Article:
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What is burnout? Here’s how to tell if you’re experiencing it

PHOTOGRAPHY BY JASON HENLEY

WORDS BY ALYCE GREER

*Googles burnout* 

Burnout. It’s an elusive term we come across on our internet travels: in health-related news articles, on personal development blogs, and on Google, when we’re searching ‘Why am I so tired all the time’ for the millionth time that week. But what is burnout? How do we know if we have it? And is it as life-threatening as it sounds???

I first learned about burnout somewhere deep in 2020, when the laptop was surgically attached to my lap, I was in a permanent state of stress and I hadn’t left the house in (what felt like) 284 days. Like everyone, I was very tired all the time but couldn’t sleep. I was feeling negative, unmotivated and had zero focus. I felt like I was always working, always busy, even though I couldn’t leave my loungeroom. Relatable? 


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While most of us had a bit of a nothing year, our friend burnout had a huge one. In fact, 77 per cent of Australian and New Zealand workers experienced burnout in 2020, which was higher than the global average. Unfortunately, a lot of us are still feeling the hangover of adjusting to a new WFH routine, never switching off, working late on the couch and picking up the slack of our reduced teams. Or worse, the extreme stress of losing jobs and having no money

But it’s not all doom and gloom. 2021 is here, and she’s looking promising. As we carefully tiptoe our way into the new year, head back to work and start socialising with humans again, it’s important to understand the signs and symptoms of burnout so you can recognise if it’s happening to you, now or in the future.

You’re exhausted literally all the time 

Yes, even when you didn’t stay up watching Bridgerton all night long. This may play out as physical, emotional or mental exhaustion, which we’re all pretty familiar with after the year we’ve had. Audit your schedule: is this an especially busy time, are you adjusting to the *new normal* or is this different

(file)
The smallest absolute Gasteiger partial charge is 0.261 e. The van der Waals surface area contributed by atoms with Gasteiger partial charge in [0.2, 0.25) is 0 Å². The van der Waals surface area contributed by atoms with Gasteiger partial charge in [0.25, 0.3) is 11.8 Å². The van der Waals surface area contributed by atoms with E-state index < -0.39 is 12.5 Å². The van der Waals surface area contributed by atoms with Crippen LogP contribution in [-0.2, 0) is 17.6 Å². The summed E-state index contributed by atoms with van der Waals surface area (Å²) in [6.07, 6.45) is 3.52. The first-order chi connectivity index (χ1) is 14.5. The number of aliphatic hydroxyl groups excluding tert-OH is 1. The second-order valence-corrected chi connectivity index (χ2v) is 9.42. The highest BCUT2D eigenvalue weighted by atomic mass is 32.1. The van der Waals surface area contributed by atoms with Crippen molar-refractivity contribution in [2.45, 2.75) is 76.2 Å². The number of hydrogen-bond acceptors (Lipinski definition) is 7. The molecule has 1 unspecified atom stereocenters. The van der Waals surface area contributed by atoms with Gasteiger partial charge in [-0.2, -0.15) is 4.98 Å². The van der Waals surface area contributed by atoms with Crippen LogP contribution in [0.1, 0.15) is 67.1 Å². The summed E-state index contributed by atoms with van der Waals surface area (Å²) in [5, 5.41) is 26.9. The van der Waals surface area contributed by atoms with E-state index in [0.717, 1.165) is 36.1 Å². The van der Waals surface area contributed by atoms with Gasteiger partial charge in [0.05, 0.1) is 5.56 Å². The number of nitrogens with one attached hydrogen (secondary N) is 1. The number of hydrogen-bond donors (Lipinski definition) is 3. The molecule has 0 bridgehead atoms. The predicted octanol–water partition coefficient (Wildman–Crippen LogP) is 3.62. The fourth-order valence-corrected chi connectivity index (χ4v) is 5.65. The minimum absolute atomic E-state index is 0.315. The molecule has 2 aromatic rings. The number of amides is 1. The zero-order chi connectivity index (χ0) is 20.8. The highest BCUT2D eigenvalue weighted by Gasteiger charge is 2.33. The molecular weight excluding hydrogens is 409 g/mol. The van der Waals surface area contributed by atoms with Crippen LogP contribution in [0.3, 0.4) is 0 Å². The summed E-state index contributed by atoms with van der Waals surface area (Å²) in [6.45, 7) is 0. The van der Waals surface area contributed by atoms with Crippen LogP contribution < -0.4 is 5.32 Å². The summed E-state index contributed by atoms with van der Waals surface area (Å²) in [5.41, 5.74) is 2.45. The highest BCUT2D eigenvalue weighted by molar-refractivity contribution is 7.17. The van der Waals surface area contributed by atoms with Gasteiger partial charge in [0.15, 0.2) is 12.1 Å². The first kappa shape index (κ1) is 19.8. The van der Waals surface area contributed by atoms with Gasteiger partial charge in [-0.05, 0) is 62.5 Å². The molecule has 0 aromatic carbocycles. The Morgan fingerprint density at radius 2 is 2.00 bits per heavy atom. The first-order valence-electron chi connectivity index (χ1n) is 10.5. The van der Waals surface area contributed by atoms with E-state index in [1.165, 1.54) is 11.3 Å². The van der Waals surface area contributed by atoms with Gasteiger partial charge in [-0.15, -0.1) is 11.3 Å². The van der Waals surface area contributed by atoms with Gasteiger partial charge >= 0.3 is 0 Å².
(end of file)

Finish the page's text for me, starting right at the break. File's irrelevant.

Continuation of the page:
Your performance is slipping (but you don’t really care)

You’re not feeling your job, and it shows. Maybe your work is sitting below average, or you’re making silly mistakes? Experts recommend comparing your pre-2020 job performance to now, to figure out if it’s a career rut or more serious burnout. 

You can’t be bothered doing a.n.y.t.h.i.n.g

Motivation is at an all-time LOW. In fact, it’s kind of a struggle to even get to work. You wish you could stay in bed all day like a big warm, toasty cinnamon bun. Alas, you have to get dressed and talk to morons all day instead. Ugh. 

You feel a pleasant combination of dissatisfied and cynical 

Speaking of, you’ve become the resident Negative Nancy in your home or workplace. Nothing seems to light you up, and everyone is annoying. Burnout can often manifest into cognitive or behavioural changes like this. Stop and ask yourself, “am I just pissed off because someone used the last coffee pod, or are my negative emotions hanging around longer than normal?”.

You feel stressed, and sometimes it’s physical 

Stress is not playing around. It’s like a big ol’ alarm bell, and if you don’t listen to it, it’ll make it clearer to you, in the form of stomach aches, headaches and intestinal issues. If you’re experiencing Super Stress, you might be burnt out. Put down your damn phone and prioritise a plan for reducing the stress in your life.

You have trouble concentrating and/or being creative 

Oh, remember the good old days when you could sit in front of a computer and focus? When you said things like “Look at the time!” and “Where has the day gone!”? What about when you used to come up with brilliant ideas and think out-of-the-box? When you’re burnt out, concentration and creativity are often the first ones to leave your ass. 

So what’s next, if you feel like you tick all the boxes? The good news is that burnout – as horrifying as it sounds – is reversible. You just need to figure out the source, make a serious plan of attack, and commit to it. A holiday might be enough, but for many, it’s just a bandaid. If you’re actually burnt out, it may be time to overhaul your lifestyle, make changes to your work environment, or chat to your HR department. 

If you or someone you know is struggling with their mental health, you can contact Lifeline on 13 11 14.

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